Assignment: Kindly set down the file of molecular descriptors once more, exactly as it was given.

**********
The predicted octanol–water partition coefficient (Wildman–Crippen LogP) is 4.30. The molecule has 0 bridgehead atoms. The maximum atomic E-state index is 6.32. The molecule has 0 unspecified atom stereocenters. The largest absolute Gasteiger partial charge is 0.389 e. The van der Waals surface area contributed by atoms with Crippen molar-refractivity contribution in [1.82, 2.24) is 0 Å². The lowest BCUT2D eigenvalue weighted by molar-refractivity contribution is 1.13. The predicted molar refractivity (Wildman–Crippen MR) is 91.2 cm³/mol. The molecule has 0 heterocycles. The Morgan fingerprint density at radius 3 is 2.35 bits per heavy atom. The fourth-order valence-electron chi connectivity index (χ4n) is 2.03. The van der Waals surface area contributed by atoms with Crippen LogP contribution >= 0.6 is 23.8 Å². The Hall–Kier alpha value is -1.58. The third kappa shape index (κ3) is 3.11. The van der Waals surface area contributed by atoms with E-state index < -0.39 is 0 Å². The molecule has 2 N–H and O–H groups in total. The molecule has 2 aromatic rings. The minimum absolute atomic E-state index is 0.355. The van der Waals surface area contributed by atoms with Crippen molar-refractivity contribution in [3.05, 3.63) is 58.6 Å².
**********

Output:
The predicted octanol–water partition coefficient (Wildman–Crippen LogP) is 4.30. The molecule has 0 bridgehead atoms. The maximum atomic E-state index is 6.32. The molecule has 0 unspecified atom stereocenters. The largest absolute Gasteiger partial charge is 0.389 e. The van der Waals surface area contributed by atoms with Crippen molar-refractivity contribution in [1.82, 2.24) is 0 Å². The lowest BCUT2D eigenvalue weighted by molar-refractivity contribution is 1.13. The predicted molar refractivity (Wildman–Crippen MR) is 91.2 cm³/mol. The molecule has 0 heterocycles. The Morgan fingerprint density at radius 3 is 2.35 bits per heavy atom. The fourth-order valence-electron chi connectivity index (χ4n) is 2.03. The van der Waals surface area contributed by atoms with Crippen LogP contribution >= 0.6 is 23.8 Å². The Hall–Kier alpha value is -1.58. The third kappa shape index (κ3) is 3.11. The van der Waals surface area contributed by atoms with E-state index < -0.39 is 0 Å². The molecule has 2 N–H and O–H groups in total. The molecule has 2 aromatic rings. The minimum absolute atomic E-state index is 0.355. The van der Waals surface area contributed by atoms with Crippen molar-refractivity contribution in [3.05, 3.63) is 58.6 Å².